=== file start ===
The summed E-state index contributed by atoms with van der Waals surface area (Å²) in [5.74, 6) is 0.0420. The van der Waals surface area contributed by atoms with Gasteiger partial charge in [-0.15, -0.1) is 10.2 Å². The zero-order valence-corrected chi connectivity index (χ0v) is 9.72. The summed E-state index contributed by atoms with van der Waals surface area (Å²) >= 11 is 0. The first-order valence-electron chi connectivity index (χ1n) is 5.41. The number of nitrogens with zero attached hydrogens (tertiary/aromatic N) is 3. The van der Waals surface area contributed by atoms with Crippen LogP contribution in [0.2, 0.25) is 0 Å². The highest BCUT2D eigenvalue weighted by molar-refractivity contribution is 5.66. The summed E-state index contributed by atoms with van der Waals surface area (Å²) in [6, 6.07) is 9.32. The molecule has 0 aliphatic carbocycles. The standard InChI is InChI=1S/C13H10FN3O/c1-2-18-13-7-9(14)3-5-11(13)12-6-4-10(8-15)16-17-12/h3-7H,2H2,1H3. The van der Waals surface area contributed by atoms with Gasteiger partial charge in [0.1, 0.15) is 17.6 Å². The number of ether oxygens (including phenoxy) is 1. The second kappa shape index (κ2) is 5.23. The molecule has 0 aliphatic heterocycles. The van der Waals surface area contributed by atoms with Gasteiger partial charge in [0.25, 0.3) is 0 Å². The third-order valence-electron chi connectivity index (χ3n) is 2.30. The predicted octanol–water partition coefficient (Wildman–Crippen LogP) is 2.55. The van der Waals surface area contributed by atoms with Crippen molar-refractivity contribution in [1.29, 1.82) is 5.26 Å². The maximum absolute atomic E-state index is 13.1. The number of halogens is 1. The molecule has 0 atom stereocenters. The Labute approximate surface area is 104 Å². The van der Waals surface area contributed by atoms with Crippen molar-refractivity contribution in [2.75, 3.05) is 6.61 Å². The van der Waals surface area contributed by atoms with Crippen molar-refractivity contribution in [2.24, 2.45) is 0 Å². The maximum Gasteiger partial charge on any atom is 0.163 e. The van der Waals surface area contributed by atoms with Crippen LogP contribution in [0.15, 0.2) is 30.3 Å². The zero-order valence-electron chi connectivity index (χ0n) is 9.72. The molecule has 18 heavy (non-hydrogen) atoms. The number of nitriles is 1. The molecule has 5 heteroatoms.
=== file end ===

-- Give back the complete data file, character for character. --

The summed E-state index contributed by atoms with van der Waals surface area (Å²) in [5.74, 6) is 0.0420. The van der Waals surface area contributed by atoms with Gasteiger partial charge in [-0.15, -0.1) is 10.2 Å². The zero-order valence-corrected chi connectivity index (χ0v) is 9.72. The summed E-state index contributed by atoms with van der Waals surface area (Å²) >= 11 is 0. The first-order valence-electron chi connectivity index (χ1n) is 5.41. The number of nitrogens with zero attached hydrogens (tertiary/aromatic N) is 3. The van der Waals surface area contributed by atoms with Crippen LogP contribution in [0.2, 0.25) is 0 Å². The highest BCUT2D eigenvalue weighted by molar-refractivity contribution is 5.66. The summed E-state index contributed by atoms with van der Waals surface area (Å²) in [6, 6.07) is 9.32. The molecule has 0 aliphatic carbocycles. The standard InChI is InChI=1S/C13H10FN3O/c1-2-18-13-7-9(14)3-5-11(13)12-6-4-10(8-15)16-17-12/h3-7H,2H2,1H3. The van der Waals surface area contributed by atoms with Gasteiger partial charge in [0.1, 0.15) is 17.6 Å². The number of ether oxygens (including phenoxy) is 1. The second kappa shape index (κ2) is 5.23. The molecule has 0 aliphatic heterocycles. The van der Waals surface area contributed by atoms with Gasteiger partial charge in [0.25, 0.3) is 0 Å². The third-order valence-electron chi connectivity index (χ3n) is 2.30. The predicted octanol–water partition coefficient (Wildman–Crippen LogP) is 2.55. The van der Waals surface area contributed by atoms with Crippen molar-refractivity contribution in [1.29, 1.82) is 5.26 Å². The maximum absolute atomic E-state index is 13.1. The number of halogens is 1. The molecule has 0 atom stereocenters. The Labute approximate surface area is 104 Å². The van der Waals surface area contributed by atoms with Crippen molar-refractivity contribution in [2.75, 3.05) is 6.61 Å². The van der Waals surface area contributed by atoms with Crippen molar-refractivity contribution in [2.24, 2.45) is 0 Å². The maximum Gasteiger partial charge on any atom is 0.163 e. The van der Waals surface area contributed by atoms with Crippen LogP contribution in [0.15, 0.2) is 30.3 Å². The zero-order valence-electron chi connectivity index (χ0n) is 9.72. The molecule has 18 heavy (non-hydrogen) atoms. The number of nitriles is 1. The molecule has 5 heteroatoms.